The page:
Donald R. Hopkins, MPH '70
Dr. Donald Hopkins received his undergraduate degree from Morehouse College and his MD from the University of Chicago. He served his internship at San Francisco General Hospital and his residency in pediatrics at the University of Chicago Hospitals and Clinics. He is board certified in pediatrics and in public health and has been a member of seven US delegations to the World Health Assembly.
Dr. Hopkins played an important role in the eradication of smallpox as Medical Epidemiologist and Director of the Sierra Leone Smallpox/Measles Program from 1967 to 1969 before coming to HSPH. In 1978, Dr. Hopkins became the Assistant Director for International Health at the Centers for Disease Control and Prevention (CDC), also serving later as the CDC’s Deputy Director and Acting Director.
In the early 1980s, Guinea worm disease afflicted millions from western India to Senegal. While at the CDC, Dr. Hopkins started the Guinea Worm Disease Eradication Program, an exhausting search for the worm in some of the world’s most inhospitable places. From 1987 to 1997, he led the Guinea worm eradication initiative at The Carter Center. Those efforts were pivotal in the reduction of reported cases from an estimated 3.5 million in 1986, to about 11,000 in 2007, and 1,058 in 2011. Dr. Hopkins’ determination and ultimate success in eradicating Guinea worm are all the more impressive when looking at the obstacles and environments in which the work often was done: dictatorships, war, poor infrastructure, lack of medication to treat those already infected and lack of motivation or support as this disease afflicts the poorest populations who are of little or no interest to political elites and unstable governments.
Since 1997, Dr. Hopkins has served as Vice President, Health, at The Carter Center, overseeing international health and mental health programs in Africa and Latin America. He deserves much of the credit for transitioning river blindness from subject of a “control program” to target of an elimination/eradication effort in Latin America, ending transmission completely in many countries, and overcoming skepticism, leading the “oncho community” to attempt to replicate the same feat in Africa.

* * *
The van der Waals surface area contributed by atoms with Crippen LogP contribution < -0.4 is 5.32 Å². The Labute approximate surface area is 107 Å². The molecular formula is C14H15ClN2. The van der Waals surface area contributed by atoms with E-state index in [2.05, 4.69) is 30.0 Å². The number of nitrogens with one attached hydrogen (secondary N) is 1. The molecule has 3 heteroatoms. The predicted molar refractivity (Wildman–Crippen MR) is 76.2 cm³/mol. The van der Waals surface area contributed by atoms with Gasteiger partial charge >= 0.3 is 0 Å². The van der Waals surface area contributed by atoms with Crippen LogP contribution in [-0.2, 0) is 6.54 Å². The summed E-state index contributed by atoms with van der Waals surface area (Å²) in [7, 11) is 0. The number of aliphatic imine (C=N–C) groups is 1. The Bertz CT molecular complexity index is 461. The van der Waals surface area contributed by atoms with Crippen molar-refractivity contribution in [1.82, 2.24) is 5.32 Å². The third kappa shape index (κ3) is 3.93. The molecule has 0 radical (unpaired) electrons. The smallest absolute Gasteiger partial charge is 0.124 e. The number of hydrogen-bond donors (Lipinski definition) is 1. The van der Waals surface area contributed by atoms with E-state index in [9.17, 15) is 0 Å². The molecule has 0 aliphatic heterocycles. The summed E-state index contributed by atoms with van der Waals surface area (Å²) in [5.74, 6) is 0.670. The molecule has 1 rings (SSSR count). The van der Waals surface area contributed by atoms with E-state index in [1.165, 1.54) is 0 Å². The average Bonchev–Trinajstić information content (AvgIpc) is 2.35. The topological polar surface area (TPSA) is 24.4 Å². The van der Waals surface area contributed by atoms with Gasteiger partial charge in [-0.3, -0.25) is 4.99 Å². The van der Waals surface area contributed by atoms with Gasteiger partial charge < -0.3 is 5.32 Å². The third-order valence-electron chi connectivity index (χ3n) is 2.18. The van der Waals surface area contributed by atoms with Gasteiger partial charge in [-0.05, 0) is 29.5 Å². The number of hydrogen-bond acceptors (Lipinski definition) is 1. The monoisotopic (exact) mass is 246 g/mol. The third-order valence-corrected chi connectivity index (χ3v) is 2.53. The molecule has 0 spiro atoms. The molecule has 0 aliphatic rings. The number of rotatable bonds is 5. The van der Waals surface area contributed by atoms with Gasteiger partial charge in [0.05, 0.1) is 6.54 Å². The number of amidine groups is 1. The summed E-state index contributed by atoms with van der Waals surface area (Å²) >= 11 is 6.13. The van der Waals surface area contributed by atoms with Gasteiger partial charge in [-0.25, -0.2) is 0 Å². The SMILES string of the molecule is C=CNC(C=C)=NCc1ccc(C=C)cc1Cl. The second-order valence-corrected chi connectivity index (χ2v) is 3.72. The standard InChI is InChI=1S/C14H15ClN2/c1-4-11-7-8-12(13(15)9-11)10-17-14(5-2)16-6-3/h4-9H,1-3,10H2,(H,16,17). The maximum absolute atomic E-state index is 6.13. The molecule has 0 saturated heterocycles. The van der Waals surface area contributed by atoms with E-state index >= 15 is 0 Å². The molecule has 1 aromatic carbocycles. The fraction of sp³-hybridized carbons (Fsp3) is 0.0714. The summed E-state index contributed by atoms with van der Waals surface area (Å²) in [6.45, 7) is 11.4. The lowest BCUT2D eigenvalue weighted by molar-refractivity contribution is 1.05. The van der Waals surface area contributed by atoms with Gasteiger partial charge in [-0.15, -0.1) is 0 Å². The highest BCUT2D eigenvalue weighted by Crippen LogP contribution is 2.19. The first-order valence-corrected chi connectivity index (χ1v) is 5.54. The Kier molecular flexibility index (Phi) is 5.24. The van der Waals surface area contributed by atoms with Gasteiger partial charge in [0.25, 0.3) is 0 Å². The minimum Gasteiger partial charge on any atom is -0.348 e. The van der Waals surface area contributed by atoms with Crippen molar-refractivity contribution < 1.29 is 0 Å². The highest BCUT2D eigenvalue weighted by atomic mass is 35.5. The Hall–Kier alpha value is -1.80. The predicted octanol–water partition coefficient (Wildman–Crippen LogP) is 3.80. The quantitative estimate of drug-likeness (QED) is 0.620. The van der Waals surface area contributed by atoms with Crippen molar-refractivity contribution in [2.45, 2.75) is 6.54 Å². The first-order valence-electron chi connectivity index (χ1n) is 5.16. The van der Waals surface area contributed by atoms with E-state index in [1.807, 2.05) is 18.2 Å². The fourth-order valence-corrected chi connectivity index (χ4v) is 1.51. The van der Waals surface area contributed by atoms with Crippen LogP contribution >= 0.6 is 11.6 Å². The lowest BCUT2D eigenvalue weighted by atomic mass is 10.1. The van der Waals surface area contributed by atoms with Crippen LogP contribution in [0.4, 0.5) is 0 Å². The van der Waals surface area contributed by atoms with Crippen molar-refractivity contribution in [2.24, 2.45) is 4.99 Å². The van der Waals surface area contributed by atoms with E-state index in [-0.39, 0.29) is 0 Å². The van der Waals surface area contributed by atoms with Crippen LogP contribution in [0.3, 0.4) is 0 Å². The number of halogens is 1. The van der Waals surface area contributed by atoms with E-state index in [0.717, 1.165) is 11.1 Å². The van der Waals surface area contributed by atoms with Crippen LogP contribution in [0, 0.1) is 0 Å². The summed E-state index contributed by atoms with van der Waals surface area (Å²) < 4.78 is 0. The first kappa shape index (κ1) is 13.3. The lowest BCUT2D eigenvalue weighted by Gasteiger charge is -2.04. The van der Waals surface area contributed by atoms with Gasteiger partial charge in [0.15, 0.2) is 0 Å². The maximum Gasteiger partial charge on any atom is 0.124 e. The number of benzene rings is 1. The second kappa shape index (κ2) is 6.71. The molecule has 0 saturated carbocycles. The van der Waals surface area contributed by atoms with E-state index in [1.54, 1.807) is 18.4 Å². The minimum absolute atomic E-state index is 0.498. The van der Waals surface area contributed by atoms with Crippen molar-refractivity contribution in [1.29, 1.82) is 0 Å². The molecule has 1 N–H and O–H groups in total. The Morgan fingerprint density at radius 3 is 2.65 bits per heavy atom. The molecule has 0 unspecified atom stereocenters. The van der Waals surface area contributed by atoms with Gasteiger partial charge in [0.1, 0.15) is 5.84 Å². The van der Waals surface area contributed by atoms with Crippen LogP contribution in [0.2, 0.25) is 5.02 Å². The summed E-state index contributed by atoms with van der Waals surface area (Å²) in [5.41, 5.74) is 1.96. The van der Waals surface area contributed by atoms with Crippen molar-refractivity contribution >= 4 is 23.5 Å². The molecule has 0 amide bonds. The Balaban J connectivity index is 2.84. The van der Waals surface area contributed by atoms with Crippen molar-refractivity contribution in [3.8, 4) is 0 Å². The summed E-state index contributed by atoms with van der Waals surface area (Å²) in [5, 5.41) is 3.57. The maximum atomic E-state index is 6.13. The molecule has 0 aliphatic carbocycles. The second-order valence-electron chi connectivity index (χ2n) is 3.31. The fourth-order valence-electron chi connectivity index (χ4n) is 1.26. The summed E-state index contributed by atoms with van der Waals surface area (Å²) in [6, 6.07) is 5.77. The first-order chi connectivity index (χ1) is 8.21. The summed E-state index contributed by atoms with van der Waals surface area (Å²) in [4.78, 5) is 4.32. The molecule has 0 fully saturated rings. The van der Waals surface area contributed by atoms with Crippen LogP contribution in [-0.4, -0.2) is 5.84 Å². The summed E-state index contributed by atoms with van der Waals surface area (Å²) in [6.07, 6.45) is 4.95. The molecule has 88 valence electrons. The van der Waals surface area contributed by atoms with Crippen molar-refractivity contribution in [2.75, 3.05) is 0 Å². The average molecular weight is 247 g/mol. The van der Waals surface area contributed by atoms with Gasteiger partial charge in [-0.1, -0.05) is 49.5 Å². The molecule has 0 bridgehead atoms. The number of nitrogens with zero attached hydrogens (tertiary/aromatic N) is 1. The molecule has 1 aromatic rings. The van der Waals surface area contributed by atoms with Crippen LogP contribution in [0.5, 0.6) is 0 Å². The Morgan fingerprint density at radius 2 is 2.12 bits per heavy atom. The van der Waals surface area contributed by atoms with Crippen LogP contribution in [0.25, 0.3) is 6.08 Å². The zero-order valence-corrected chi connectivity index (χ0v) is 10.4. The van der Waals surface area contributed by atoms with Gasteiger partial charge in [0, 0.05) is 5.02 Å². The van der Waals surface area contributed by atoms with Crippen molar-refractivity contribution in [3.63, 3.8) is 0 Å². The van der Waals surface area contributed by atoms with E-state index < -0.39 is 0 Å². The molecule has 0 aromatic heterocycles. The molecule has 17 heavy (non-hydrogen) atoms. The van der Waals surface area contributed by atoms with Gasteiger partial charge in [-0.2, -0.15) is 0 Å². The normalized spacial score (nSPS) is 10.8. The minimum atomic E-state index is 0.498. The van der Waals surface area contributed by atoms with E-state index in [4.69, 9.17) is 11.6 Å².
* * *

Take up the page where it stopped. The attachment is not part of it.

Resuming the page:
In addition to authoring, co-authoring and editing more than 170 articles for scientific journals and textbooks, his book on the history of smallpox, Princes and Peasants: Smallpox in History
, was nominated for a Pulitzer Prize in 1983, and was re-issued in 2002 with the title The Greatest Killer: Smallpox in History
Dr. Hopkins has received both governmental and academic awards too numerous to list. A modest, soft-spoken gentleman, he would be quick to emphasize that these are the achievements of many, not least the people living in endemic areas. He has an unfailing standard of ethics, egalitarian though unsentimental humanity, and always finds a perspective that allows him to suggest a positive way forward. He exudes the same friendly, quiet respect, dignity, thoughtfulness and degree of attentive listening to all in his energetic and relentless search for better health in poor countries.